The public’s rising demand for higher wages is causing turmoil in business sectors that have become reliant on cheap labor ensured by the federal government’s high immigration, wage-cutting policies.
Michael Kanell at Georgia’s AJC.com provided an example in the restaurant sector:
When a company is struggling to find enough labor, it can solve the problem by offering to pay a higher price for that labor — also known as higher wages. More workers will then enter the labor market. Suddenly, the labor shortage will be no more.”
But Leonhardt stopped short of mentioning the obvious — that decades of government-backed migration has made employers expect a steady supply of cheap labor, noted Kevin Lynn, founder of U.S. Tech Workers. Lynn added:
What he doesn’t do is talk about the impact of immigration … since the 1970s, immigration rates have increased, the number of non-immigrant [work] visa programs have increased, and what this has done is have an damaging impact on wages.
Nearly all establishment media outlets ignore the elephant in the room — the damage to wages caused by the federal government’s deliberate inflation of the labor supply with cheap labor extracted from Central America and many other regions.
That economic policy has boosted Wall Street by allowing many entrepreneurs to create businesses that can only survive with cheap labor. In effect, the federal government’s supply of cheap labor has created a bubble in the labor-intensive sectors, such as restaurants.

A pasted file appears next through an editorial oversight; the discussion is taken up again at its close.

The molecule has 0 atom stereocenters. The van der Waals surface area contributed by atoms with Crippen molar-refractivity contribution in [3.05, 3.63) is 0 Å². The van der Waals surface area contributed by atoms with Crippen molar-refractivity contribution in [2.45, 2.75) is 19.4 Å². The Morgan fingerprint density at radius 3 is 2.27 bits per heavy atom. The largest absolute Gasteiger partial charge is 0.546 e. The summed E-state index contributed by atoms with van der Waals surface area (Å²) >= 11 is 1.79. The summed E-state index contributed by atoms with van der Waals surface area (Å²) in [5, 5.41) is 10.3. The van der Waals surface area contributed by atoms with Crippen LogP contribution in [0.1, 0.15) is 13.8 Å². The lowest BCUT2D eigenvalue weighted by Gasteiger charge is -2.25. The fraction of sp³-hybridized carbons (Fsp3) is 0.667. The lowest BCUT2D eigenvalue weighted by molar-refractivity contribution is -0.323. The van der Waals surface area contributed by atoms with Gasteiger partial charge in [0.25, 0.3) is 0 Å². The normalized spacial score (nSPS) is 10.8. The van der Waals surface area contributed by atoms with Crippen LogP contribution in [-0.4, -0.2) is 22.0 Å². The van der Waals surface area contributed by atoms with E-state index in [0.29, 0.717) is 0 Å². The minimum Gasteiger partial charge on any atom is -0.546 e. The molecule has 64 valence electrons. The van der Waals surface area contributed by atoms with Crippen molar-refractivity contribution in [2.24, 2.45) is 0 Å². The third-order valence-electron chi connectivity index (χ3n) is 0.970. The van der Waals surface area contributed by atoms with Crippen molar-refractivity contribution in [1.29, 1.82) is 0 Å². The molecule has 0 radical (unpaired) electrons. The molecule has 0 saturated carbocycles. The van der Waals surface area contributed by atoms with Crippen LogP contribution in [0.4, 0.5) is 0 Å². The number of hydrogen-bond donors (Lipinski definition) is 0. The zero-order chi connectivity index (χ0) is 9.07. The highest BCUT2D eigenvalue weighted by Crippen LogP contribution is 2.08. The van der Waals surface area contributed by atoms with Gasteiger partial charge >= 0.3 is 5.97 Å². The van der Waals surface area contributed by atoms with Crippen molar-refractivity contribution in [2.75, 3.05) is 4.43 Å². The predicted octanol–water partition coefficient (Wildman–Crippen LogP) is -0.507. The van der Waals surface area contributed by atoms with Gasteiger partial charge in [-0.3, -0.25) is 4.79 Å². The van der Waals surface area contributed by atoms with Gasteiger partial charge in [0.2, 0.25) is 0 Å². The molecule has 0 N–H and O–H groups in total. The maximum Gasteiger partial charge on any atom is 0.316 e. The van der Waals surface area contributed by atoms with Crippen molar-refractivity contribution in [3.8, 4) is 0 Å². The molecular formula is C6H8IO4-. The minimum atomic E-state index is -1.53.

Each year, roughly four million young Americans join the workforce — and the federal government forces them to compete for jobs against one million new legal immigrants, many new illegal migrants, plus an army of more than eight million illegals and two million white-collar and blue-collar temporary foreign workers.
But in 2021, Americans are now demanding higher wages after seeing wage gains during President Donald Trump’s lower-immigration, go-go economy, and Congress’s free-spending amid the no-migration coronavirus disaster.
President Joe Biden and his deputies are rushing to extract more cheap labor from Central America and Mexico by opening many small doors on the U.S. border. That smuggling tactic reduces the risk that the public’s deep opposition to labor migration becomes an immediate threat to Biden’s administration. In April, for example, his deputies allowed roughly 50,000 migrants into the United States while allowing roughly 40,000 more to sneak across the border.
But Biden’s cheap imported labor is not arriving fast enough to save employers from Americans’ growing opposition to low wages.
Ben Casselman at the New York Times, for example. wrote about wages on May 18 — but somehow ignored the federal inflation of the labor supply since 2000:
The first two decades of the 21st century were a parade of economic disappointments: The bursting of the dot-com bubble was followed by a recession; which was followed by a “jobless recovery”; which was followed by another burst bubble, this time in housing; and another, even worse, recession; and another, even weaker, recovery.
Reporters are under intense pressure from peers and managers to ignore the elephant, Lynn said. Journalists’ views are influenced by corporate power, he said, adding, “this corporatocracy is dominated by a philosophy where it’s all about the shareholders, as opposed to the employees.”
Leonhardt — and likely, many of his colleagues — know the immigration elephant stomps on Americans’ wages. Back in July 2019, when Trump’s low-migration policy was raising wages for marginalized Americans, Leonhardt pushed through the corporate pressure to write:
As regular readers know, I have become somewhat hawkish on immigration. I think our immigration policy should take into account the sharp rise in inequality over the last few decades. One way to do so would be to reduce, or at least hold constant, the level of immigration by people who would compete for lower- and middle-wage jobs while increasing immigration among people who would compete for higher-wage jobs.